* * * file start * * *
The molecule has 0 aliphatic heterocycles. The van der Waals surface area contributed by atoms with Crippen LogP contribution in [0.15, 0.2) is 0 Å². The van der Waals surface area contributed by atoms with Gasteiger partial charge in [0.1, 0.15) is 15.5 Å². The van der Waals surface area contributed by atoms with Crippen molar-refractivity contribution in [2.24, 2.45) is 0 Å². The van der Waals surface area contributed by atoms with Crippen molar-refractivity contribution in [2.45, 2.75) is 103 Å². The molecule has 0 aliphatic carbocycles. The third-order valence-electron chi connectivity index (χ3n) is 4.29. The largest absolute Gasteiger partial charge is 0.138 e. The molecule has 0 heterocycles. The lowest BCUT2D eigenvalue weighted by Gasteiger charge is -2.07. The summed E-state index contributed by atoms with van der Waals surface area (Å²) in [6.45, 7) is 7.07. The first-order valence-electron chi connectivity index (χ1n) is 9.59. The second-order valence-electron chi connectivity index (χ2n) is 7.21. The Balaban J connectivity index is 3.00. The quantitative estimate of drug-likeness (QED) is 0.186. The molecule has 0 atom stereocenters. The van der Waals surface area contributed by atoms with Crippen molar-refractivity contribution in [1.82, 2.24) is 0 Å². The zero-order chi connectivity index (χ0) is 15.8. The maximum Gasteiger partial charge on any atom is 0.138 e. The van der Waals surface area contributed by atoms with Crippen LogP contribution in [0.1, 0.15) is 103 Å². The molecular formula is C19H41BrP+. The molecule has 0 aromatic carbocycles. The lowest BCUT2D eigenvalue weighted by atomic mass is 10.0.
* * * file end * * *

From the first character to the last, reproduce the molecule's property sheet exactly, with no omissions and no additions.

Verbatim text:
The molecule has 0 aliphatic heterocycles. The van der Waals surface area contributed by atoms with Crippen LogP contribution in [0.15, 0.2) is 0 Å². The van der Waals surface area contributed by atoms with Gasteiger partial charge in [0.1, 0.15) is 15.5 Å². The van der Waals surface area contributed by atoms with Crippen molar-refractivity contribution in [2.24, 2.45) is 0 Å². The van der Waals surface area contributed by atoms with Crippen molar-refractivity contribution in [2.45, 2.75) is 103 Å². The molecule has 0 aliphatic carbocycles. The third-order valence-electron chi connectivity index (χ3n) is 4.29. The largest absolute Gasteiger partial charge is 0.138 e. The molecule has 0 heterocycles. The lowest BCUT2D eigenvalue weighted by Gasteiger charge is -2.07. The summed E-state index contributed by atoms with van der Waals surface area (Å²) in [6.45, 7) is 7.07. The first-order valence-electron chi connectivity index (χ1n) is 9.59. The second-order valence-electron chi connectivity index (χ2n) is 7.21. The Balaban J connectivity index is 3.00. The quantitative estimate of drug-likeness (QED) is 0.186. The molecule has 0 atom stereocenters. The van der Waals surface area contributed by atoms with Crippen molar-refractivity contribution in [1.82, 2.24) is 0 Å². The zero-order chi connectivity index (χ0) is 15.8. The maximum Gasteiger partial charge on any atom is 0.138 e. The van der Waals surface area contributed by atoms with Crippen LogP contribution in [0.1, 0.15) is 103 Å². The molecular formula is C19H41BrP+. The molecule has 0 aromatic carbocycles. The lowest BCUT2D eigenvalue weighted by atomic mass is 10.0.